In April 2015, Fr Pat was invited to Buckingham Palace in recognition of his role as a prison chaplain and as a fellow of the Winston Churchill Memorial Trust. During his meeting with the Queen at Buckinham Palace, she asked him to convey her thanks to the Tyburn Nuns after learning that they prayed for her. Fr Pat explained that the nuns had a plaque entitled: 'For the Queen and England' at one of the main altar candles. The Queen "showed great interest", he said, and asked him to "convey her thanks to the nuns for their prayers and her greetings."

Sister Janet Fearns from Redemptorist Publishing worked with Fr Pat on new prayer resources for people in prison last year. She writes: "Fr Pat Cope is someone who is remembered with great affection for his generosity, sense of humour and common sense. His heart was really with people in prison, whether as inmates or as staff. Even when very busy, he gave the impression of having time for people and was eager to offer his help and support. When we were producing Faith Inside: a guide for Catholics in prison, he was really keen to do whatever he could to help and promote the cause."

In August this year, Fr Pat praised a new report from the Ministry of Justice which showed that prisoners who receive visits from a family member are 39 per cent less likely to re-offend. This makes family relationships "the golden thread" in reducing reoffending, improving prisoner wellbeing and keeping the public safe, said the study. Lord Farmer's report noted that although education and employment are "repeatedly cited as mainstream rehabilitation activities in offender management that all prisoners are expected to undertake,", family work should now be seen as "the third leg of the stool that brings stability and structure to prisoners' lives, particularly when they leave prison." Fr Pat said the report's recommendations were very positive, adding that it is the role of churches and parishes to "support families while their loved ones are in custody and when it comes to resettlement," which is often a time when "fractured families" most need help.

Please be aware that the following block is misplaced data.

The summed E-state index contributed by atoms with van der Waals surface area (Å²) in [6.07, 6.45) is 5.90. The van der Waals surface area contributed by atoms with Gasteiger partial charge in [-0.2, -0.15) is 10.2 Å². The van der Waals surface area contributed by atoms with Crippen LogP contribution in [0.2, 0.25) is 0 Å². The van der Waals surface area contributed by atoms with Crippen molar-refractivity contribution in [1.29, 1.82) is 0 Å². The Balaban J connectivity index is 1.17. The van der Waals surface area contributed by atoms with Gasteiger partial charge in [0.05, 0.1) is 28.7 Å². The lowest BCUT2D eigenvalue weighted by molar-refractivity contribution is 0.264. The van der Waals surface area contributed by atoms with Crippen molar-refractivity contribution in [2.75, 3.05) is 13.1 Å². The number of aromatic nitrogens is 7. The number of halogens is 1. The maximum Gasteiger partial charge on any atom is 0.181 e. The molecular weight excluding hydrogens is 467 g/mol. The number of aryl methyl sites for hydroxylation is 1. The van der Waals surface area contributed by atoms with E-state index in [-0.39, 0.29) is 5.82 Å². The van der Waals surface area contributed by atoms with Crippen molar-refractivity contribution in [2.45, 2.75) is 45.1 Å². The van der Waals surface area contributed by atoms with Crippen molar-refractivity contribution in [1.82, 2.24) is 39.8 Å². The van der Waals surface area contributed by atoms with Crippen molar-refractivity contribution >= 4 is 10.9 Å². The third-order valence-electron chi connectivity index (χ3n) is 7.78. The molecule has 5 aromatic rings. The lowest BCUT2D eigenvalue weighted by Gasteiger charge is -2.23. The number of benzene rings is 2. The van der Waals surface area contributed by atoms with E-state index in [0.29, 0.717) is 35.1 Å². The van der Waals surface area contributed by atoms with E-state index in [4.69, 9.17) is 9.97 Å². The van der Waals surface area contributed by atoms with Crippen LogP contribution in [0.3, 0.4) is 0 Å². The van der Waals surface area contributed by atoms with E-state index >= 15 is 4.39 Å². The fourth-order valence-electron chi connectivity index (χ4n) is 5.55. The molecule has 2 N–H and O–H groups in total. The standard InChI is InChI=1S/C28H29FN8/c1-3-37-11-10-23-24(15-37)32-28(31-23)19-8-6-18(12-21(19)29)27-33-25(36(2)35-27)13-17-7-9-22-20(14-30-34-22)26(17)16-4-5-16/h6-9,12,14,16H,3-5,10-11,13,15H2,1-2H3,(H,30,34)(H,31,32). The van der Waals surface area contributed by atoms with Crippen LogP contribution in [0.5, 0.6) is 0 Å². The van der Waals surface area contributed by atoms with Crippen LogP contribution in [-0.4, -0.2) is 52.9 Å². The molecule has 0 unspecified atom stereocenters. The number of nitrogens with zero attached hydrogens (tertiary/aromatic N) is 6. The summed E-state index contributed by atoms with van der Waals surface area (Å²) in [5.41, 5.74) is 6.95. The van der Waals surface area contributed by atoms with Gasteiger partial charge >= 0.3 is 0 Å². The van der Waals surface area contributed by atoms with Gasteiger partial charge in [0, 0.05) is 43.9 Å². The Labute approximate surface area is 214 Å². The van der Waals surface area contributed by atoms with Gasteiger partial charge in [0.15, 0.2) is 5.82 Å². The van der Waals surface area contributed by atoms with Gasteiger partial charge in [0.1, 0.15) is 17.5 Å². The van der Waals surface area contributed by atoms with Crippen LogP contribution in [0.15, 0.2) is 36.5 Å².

Journalist Ellen Teague wrote on Facebook: "Sad news. I remember him speak so movingly about his work with young offenders at an NJPN conference. He described how he found a young man who had committed suicide in his cell. The experience affected him deeply. Fr Pat dedicated himself to making prison conditions better and supporting young people."

Journalist Paul Donovan wrote: "Great guy, did some articles with him - one going round Feltham young offenders. He also came over to speak at Our Lady of Lourdes in Wanstead. We last met at NJPN conference. RIP."

Fr John McGowan wrote: " I knew Paddy, as well called him, from 1976 when we both joined Ushaw College Seminary. He will be missed by the priests in his class; we have been meeting every year since 1983.

Theresa Byrne wrote: "Sad news. I worked with him for a few years at the Bishops Conference. Lovely man. Very down to earth."

Fr Pat's body will be received into the Chapel at Tyburn Convent this evening, Friday 3rd November with a Vigil Service and will remain in the sanctuary until the morning of Monday 6th November when he will be taken to St Georges Cathedral Southwark for a Requiem Mass at 12.30pm. Fr Pat's remains will then be taken to his home diocese of Middlesbrough where a Requiem Mass will be celebrated on 9 November at 12pm at the Sacred Heart Church.

For more details of the funeral rites for Fr Patrick Cope, please see:

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Tags: Fr Patrick Cope, Prison Chaplaincy